Cumhuriyet

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Blog   |   Turkey

Erdoğan vs the press: Insult law used to silence president's critics

Recep Tayyip Erdoğan, left, looks at a cell phone during a meeting in 2013. Since Erdoğan became president there has been an increase in insult charges filed against Turkey's press. (AP/Abdeljalil Bounhar)

President Recep Tayyip Erdoğan is known for being intolerant of critics. During his third term as prime minister, Turkey was the leading jailer of journalists in the world with more than 60 behind bars at the height of the crackdown in 2012. Most of those have been released, but the press faces another threat--Article 299 of the penal code, "Insulting the President," which carries a prison term of more than four years if content deemed to be offensive is published in the press.

Alerts   |   Turkey

Turkish journalist faces 23 years in prison for insulting government officials

Istanbul, June 26, 2015--The Committee to Protect Journalists condemns the insult charges filed against a Turkish reporter and calls on Turkish authorities to drop them immediately. The charges against Canan Coşkun, a reporter for the daily newspaper Cumhuriyet, were first reported by the Turkish media on Wednesday.

Alerts   |   Turkey

Erdoğan threatens Cumhuriyet, editor-in-chief over arms smuggling report

Turkish President Recep Tayyip Erdogan addresses a rally on May 26, 2015. (AP/Burhan Ozbilici)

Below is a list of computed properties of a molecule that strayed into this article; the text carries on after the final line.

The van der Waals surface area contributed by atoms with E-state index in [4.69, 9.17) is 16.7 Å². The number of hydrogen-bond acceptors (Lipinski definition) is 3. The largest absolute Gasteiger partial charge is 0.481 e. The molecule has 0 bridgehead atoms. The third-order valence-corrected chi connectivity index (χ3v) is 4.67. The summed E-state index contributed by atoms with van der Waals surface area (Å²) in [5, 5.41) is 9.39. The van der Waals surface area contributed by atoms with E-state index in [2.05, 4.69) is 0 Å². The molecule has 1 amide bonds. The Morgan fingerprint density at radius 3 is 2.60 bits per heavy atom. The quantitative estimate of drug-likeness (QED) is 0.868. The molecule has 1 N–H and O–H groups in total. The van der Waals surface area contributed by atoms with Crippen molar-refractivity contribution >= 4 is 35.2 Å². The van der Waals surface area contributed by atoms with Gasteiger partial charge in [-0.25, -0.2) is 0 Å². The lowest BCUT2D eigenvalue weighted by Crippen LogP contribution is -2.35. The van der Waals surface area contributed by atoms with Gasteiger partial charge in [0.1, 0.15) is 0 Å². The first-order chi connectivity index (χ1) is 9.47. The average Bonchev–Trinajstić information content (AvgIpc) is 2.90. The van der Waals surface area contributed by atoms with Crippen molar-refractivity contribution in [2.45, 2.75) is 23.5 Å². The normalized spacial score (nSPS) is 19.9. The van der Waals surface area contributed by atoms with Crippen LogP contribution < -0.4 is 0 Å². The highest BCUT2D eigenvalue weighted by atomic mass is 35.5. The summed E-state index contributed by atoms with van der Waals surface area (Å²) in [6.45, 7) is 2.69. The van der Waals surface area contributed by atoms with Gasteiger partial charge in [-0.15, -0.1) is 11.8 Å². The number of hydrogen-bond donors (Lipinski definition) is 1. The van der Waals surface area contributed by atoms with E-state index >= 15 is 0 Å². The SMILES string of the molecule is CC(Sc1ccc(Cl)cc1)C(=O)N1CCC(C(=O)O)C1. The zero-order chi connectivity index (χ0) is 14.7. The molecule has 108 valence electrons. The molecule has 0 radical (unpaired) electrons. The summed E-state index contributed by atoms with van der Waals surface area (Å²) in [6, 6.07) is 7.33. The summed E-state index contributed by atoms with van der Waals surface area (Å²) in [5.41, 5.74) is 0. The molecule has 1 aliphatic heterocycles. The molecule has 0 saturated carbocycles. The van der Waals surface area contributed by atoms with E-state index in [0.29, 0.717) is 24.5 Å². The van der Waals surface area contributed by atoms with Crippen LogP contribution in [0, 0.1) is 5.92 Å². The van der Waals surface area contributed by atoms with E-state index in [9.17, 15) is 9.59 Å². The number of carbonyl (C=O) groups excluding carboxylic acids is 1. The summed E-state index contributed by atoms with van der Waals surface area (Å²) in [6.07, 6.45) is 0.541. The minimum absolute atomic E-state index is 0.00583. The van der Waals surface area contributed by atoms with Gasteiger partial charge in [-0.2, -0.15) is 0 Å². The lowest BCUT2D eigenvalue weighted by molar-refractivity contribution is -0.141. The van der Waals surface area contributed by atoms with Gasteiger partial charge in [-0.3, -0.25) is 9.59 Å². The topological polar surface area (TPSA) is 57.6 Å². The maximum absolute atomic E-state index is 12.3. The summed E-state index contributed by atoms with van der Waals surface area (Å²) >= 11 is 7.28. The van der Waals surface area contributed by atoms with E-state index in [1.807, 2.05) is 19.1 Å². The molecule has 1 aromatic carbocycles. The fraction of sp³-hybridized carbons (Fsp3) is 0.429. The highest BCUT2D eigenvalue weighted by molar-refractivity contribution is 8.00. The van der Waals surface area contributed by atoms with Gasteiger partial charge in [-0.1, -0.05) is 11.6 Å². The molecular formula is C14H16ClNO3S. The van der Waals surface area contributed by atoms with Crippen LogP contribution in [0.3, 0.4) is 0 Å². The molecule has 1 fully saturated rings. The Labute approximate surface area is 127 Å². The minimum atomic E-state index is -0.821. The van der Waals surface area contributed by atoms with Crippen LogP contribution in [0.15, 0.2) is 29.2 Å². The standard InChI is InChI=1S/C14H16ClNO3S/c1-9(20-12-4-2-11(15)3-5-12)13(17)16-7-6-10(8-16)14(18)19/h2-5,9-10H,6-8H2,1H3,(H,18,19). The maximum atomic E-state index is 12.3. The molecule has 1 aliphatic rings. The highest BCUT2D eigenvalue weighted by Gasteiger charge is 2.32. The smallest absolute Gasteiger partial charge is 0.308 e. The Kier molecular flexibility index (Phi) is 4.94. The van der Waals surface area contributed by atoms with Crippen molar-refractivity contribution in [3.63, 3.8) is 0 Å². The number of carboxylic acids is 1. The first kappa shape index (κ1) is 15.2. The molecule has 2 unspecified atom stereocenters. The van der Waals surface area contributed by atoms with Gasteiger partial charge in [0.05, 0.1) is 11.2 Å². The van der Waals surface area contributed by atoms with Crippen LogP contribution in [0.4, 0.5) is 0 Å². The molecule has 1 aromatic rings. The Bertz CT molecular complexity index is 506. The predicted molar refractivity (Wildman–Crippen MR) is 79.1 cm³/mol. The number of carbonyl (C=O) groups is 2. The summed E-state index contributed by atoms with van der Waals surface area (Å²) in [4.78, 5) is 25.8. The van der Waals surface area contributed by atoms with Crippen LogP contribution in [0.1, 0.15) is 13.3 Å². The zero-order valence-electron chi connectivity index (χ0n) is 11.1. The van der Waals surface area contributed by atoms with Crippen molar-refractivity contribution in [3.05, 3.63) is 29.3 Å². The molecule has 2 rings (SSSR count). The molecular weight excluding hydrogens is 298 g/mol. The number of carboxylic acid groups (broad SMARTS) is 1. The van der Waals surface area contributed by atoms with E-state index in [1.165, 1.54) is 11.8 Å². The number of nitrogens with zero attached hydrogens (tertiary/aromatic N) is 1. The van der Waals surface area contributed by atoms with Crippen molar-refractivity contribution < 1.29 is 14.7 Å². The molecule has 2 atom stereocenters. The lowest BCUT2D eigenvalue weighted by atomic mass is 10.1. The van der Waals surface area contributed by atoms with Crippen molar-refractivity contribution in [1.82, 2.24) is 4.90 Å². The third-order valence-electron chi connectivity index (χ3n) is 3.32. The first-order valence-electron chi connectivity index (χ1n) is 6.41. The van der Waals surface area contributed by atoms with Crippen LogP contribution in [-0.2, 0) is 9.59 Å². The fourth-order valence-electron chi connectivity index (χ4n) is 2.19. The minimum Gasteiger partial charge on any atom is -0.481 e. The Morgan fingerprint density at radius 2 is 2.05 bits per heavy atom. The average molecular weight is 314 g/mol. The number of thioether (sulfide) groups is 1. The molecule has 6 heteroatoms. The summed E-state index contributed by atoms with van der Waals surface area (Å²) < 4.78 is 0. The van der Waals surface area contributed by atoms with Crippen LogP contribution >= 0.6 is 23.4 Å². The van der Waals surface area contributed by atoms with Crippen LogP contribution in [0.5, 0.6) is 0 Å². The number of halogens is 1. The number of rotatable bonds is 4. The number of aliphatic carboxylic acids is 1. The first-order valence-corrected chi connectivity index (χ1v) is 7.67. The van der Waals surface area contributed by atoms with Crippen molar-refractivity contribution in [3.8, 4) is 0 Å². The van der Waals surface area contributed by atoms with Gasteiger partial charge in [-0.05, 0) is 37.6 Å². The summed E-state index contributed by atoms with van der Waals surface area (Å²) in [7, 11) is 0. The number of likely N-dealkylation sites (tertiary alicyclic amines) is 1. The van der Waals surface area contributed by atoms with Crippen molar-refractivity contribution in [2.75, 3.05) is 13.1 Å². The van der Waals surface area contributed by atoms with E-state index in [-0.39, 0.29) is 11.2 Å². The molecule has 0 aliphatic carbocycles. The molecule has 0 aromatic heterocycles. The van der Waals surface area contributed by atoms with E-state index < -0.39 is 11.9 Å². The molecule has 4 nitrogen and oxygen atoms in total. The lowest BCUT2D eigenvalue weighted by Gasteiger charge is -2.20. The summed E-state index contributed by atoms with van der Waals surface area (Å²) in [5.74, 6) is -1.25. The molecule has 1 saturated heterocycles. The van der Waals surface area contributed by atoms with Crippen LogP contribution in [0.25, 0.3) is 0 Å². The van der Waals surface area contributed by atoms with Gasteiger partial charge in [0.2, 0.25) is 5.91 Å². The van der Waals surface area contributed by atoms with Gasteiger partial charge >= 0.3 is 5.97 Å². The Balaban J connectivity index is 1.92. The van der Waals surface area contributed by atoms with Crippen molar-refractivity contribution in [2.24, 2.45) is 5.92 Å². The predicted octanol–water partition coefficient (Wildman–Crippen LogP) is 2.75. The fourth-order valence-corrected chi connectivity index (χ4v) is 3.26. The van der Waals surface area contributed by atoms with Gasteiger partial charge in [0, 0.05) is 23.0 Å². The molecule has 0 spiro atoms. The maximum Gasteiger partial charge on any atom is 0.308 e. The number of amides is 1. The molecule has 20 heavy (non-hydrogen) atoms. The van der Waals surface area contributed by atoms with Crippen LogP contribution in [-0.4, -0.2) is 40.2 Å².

Istanbul, June 1, 2015--The Committee to Protect Journalists condemns President Recep Tayyip Erdoğan's legal threats against pro-opposition daily newspaper Cumhuriyet and Can Dündar, its editor-in-chief, whom the president accused of espionage during a live broadcast Sunday night on state-run television.

Letters   |   Turkey

CPJ calls on Turkish government to reverse anti-press measures

Dear Prime Minister Davutoğlu: The Committee to Protect Journalists is writing to express alarm at a fresh wave of anti-press actions in Turkey and to ask that you use the power of your office to reverse the measures.

Alerts   |   Turkey

Journalists sentenced in alleged Ergenekon plot

Protesters demonstrate outside the courthouse on Monday, where several journalists were among those convicted for participation in the alleged Ergenekon plot. (AP)

Istanbul, August 7, 2013--A Turkish appellate court should overturn the convictions of numerous journalists who have been convicted in connection with Ergenekon, a broad anti-government conspiracy, the Committee to Protect Journalists said today. The journalists were convicted on flawed penal and anti-terror laws that conflate news coverage and commentary with terrorism.

Alerts   |   Turkey

Journalists detained, beaten, obstructed in Istanbul

Journalists were attacked, detained, and obstructed while reporting on clashes between police and protesters on Sunday. (Reuters/Serkan Senturk)

Istanbul, June 17, 2013--Anti-press violence intensified in Istanbul on Sunday as police aggressively sought to obstruct reporters covering demonstrations against the government, according to news reports and CPJ interviews. The Committee to Protect Journalists calls on authorities to halt their harassment of the press.

Blog   |   Turkey

Turkey peace talks positive; press freedom still in peril

Turkish Prime Minister Recep Tayyip Erdogan is known for his intolerance to criticism. (Reuters/Peter Dejong/Pool)

Today, hope for peace between the government of Turkey and Kurdish rebels is closer than ever to becoming reality. A resolution to the conflict, after more than 30 years, could have ramifications for Turkey's standing as the world's worst jailer of journalists. According to CPJ research, three-quarters of the journalists imprisoned in Turkey are from the pro-Kurdish media.

8 results